12 September 2013

eFive Telecoms confident that South Atlantic Express cable will make it into the water


Route of South Atlantic Express cable © Wikicommons
Doubts have arisen about the future of the planned South Atlantic Express (SAex) fibre optic cable after eFive Telecoms, the South African company behind the project, failed to reach its expected financial closure by the end of June.

In an email to A Human Right, Dr. Rosalind Thomas, CEO of eFive Telecoms, said that despite delays caused by the difficult economic environment and a longer than anticipated technical review, her company was still pursuing its due diligence process. Dr. Thomas expressed confidence that the cable worth $280 million would make it into the water, adding that the proposed cable spur to St. Helena was still part of the company's plans.

The planned spur to St. Helena — which requires £10 million in funding — would provide two links from the remote island to the outside world: one to South Africa and one to Brazil, with each providing 100 GBit/s of bandwidth. Either one of the new links would be 5000 times faster than St. Helena’s current 20 MBit/s satellite link.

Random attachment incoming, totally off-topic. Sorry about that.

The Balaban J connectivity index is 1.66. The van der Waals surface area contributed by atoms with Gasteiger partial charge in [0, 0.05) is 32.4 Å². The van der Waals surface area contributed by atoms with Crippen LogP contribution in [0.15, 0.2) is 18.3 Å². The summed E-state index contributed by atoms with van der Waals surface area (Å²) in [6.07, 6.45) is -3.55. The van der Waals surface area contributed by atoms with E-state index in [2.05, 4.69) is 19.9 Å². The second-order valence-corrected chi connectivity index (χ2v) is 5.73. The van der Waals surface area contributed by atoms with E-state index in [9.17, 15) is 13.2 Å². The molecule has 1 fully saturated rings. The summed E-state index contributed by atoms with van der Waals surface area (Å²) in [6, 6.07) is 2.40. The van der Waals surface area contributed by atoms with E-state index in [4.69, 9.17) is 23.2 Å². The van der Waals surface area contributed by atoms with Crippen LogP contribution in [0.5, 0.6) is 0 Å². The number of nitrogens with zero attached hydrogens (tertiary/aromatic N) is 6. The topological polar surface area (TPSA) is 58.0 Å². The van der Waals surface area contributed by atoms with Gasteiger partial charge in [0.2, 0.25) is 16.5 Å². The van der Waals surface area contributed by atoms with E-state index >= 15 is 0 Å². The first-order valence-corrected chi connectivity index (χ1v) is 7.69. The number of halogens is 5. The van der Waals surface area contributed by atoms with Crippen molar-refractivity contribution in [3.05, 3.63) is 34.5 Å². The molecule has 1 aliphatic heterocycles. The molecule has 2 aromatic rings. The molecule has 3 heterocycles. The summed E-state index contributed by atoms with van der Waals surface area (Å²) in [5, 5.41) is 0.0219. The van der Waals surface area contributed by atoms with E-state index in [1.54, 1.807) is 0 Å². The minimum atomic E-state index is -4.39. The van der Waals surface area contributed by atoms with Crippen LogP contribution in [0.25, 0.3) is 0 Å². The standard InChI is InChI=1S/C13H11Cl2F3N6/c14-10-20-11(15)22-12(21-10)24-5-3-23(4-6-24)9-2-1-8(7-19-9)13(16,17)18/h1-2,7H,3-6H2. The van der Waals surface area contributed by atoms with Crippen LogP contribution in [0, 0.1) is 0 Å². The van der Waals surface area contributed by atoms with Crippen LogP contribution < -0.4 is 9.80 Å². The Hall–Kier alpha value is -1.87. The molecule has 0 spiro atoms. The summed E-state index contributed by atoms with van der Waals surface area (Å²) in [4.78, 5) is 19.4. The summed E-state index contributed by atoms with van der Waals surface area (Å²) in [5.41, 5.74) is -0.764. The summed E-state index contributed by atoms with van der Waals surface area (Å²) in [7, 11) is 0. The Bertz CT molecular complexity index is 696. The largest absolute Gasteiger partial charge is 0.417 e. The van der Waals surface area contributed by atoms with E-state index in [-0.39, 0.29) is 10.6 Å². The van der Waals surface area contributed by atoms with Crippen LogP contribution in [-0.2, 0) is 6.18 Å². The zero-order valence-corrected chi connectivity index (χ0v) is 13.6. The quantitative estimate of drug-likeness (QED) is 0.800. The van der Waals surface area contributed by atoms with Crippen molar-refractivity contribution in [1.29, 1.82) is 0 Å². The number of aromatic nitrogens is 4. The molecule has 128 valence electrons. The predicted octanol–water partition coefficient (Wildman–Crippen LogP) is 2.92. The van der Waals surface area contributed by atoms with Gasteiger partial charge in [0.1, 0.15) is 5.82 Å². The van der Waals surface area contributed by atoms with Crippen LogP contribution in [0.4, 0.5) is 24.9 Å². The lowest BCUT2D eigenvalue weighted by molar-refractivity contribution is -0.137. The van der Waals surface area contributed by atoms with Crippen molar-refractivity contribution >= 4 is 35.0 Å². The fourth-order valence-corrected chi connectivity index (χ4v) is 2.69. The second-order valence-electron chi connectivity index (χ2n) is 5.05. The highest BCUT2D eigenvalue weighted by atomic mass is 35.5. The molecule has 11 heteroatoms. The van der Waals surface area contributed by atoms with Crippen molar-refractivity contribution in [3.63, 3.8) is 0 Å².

High-speed broadband would be huge for education. Not only could we make better use of online materials, but with affordable broadband teachers could develop their practice from home.
I'm an IT engineer and I would love to return to my island to start an IT business, but because of the slow, expensive and unreliable internet connection this is simply impossible.
I had to leave St Helena to study. Being 5000 miles away from my family and friends is hard. Not being able to skype with them due to the slow and expensive internet on St Helena is even harder.
Socioeconomic status is now heavily reliant on broadband penetration. With the ever-growing importance of the internet, St Helena with its limited access is in danger of being left behind.